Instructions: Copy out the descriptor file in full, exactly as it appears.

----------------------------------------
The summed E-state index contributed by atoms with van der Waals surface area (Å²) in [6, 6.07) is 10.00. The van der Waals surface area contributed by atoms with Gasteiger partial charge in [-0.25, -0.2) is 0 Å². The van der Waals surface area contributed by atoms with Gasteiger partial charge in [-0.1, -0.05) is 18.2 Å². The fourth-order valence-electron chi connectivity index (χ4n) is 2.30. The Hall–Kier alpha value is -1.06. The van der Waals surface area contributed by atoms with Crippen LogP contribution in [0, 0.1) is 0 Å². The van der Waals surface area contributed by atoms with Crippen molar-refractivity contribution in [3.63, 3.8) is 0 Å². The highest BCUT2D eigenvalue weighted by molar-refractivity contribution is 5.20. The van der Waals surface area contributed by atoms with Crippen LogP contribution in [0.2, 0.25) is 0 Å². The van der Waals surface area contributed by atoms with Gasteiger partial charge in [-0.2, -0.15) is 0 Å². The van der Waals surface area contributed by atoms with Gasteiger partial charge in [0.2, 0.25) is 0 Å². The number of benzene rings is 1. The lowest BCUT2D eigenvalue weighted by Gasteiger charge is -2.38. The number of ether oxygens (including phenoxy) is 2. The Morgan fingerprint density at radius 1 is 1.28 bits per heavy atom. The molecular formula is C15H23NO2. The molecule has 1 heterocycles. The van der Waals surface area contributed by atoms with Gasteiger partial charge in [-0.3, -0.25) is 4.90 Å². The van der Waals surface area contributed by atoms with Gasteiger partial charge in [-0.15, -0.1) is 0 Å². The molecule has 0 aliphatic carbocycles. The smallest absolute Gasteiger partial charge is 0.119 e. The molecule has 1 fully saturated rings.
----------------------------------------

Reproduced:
The summed E-state index contributed by atoms with van der Waals surface area (Å²) in [6, 6.07) is 10.00. The van der Waals surface area contributed by atoms with Gasteiger partial charge in [-0.25, -0.2) is 0 Å². The van der Waals surface area contributed by atoms with Gasteiger partial charge in [-0.1, -0.05) is 18.2 Å². The fourth-order valence-electron chi connectivity index (χ4n) is 2.30. The Hall–Kier alpha value is -1.06. The van der Waals surface area contributed by atoms with Crippen LogP contribution in [0, 0.1) is 0 Å². The van der Waals surface area contributed by atoms with Crippen molar-refractivity contribution in [3.63, 3.8) is 0 Å². The highest BCUT2D eigenvalue weighted by molar-refractivity contribution is 5.20. The van der Waals surface area contributed by atoms with Crippen LogP contribution in [0.2, 0.25) is 0 Å². The van der Waals surface area contributed by atoms with Gasteiger partial charge in [-0.2, -0.15) is 0 Å². The van der Waals surface area contributed by atoms with Gasteiger partial charge in [0.2, 0.25) is 0 Å². The number of benzene rings is 1. The lowest BCUT2D eigenvalue weighted by Gasteiger charge is -2.38. The number of ether oxygens (including phenoxy) is 2. The Morgan fingerprint density at radius 1 is 1.28 bits per heavy atom. The molecular formula is C15H23NO2. The molecule has 1 heterocycles. The van der Waals surface area contributed by atoms with Gasteiger partial charge in [-0.3, -0.25) is 4.90 Å². The van der Waals surface area contributed by atoms with Gasteiger partial charge in [-0.15, -0.1) is 0 Å². The molecule has 0 aliphatic carbocycles. The smallest absolute Gasteiger partial charge is 0.119 e. The molecule has 1 fully saturated rings.